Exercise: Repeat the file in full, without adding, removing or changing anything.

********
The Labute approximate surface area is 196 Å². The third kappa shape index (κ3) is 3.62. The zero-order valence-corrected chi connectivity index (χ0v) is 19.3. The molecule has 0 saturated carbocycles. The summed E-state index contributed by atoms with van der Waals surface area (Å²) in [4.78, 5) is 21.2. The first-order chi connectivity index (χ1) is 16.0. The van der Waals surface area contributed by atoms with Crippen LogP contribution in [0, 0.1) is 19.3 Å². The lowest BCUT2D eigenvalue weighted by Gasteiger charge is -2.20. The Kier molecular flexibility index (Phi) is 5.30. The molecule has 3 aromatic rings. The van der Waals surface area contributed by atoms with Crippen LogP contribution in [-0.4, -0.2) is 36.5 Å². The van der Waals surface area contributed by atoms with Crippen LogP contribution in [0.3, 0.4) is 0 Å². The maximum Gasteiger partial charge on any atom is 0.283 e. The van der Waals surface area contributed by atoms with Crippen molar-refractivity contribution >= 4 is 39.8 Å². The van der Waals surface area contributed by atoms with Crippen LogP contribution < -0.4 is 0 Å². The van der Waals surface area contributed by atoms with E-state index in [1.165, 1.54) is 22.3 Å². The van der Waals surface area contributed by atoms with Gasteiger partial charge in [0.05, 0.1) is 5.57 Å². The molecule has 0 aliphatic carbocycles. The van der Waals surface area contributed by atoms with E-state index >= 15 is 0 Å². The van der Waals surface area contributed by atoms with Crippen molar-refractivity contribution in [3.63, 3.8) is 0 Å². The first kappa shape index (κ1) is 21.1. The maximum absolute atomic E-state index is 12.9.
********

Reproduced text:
The Labute approximate surface area is 196 Å². The third kappa shape index (κ3) is 3.62. The zero-order valence-corrected chi connectivity index (χ0v) is 19.3. The molecule has 0 saturated carbocycles. The summed E-state index contributed by atoms with van der Waals surface area (Å²) in [4.78, 5) is 21.2. The first-order chi connectivity index (χ1) is 16.0. The van der Waals surface area contributed by atoms with Crippen LogP contribution in [0, 0.1) is 19.3 Å². The lowest BCUT2D eigenvalue weighted by Gasteiger charge is -2.20. The Kier molecular flexibility index (Phi) is 5.30. The molecule has 3 aromatic rings. The van der Waals surface area contributed by atoms with Crippen LogP contribution in [-0.4, -0.2) is 36.5 Å². The van der Waals surface area contributed by atoms with Crippen LogP contribution in [0.3, 0.4) is 0 Å². The maximum Gasteiger partial charge on any atom is 0.283 e. The van der Waals surface area contributed by atoms with Crippen molar-refractivity contribution >= 4 is 39.8 Å². The van der Waals surface area contributed by atoms with Crippen LogP contribution < -0.4 is 0 Å². The van der Waals surface area contributed by atoms with E-state index in [1.165, 1.54) is 22.3 Å². The van der Waals surface area contributed by atoms with Gasteiger partial charge in [0.05, 0.1) is 5.57 Å². The molecule has 0 aliphatic carbocycles. The van der Waals surface area contributed by atoms with E-state index >= 15 is 0 Å². The van der Waals surface area contributed by atoms with Crippen molar-refractivity contribution in [3.63, 3.8) is 0 Å². The first kappa shape index (κ1) is 21.1. The maximum absolute atomic E-state index is 12.9.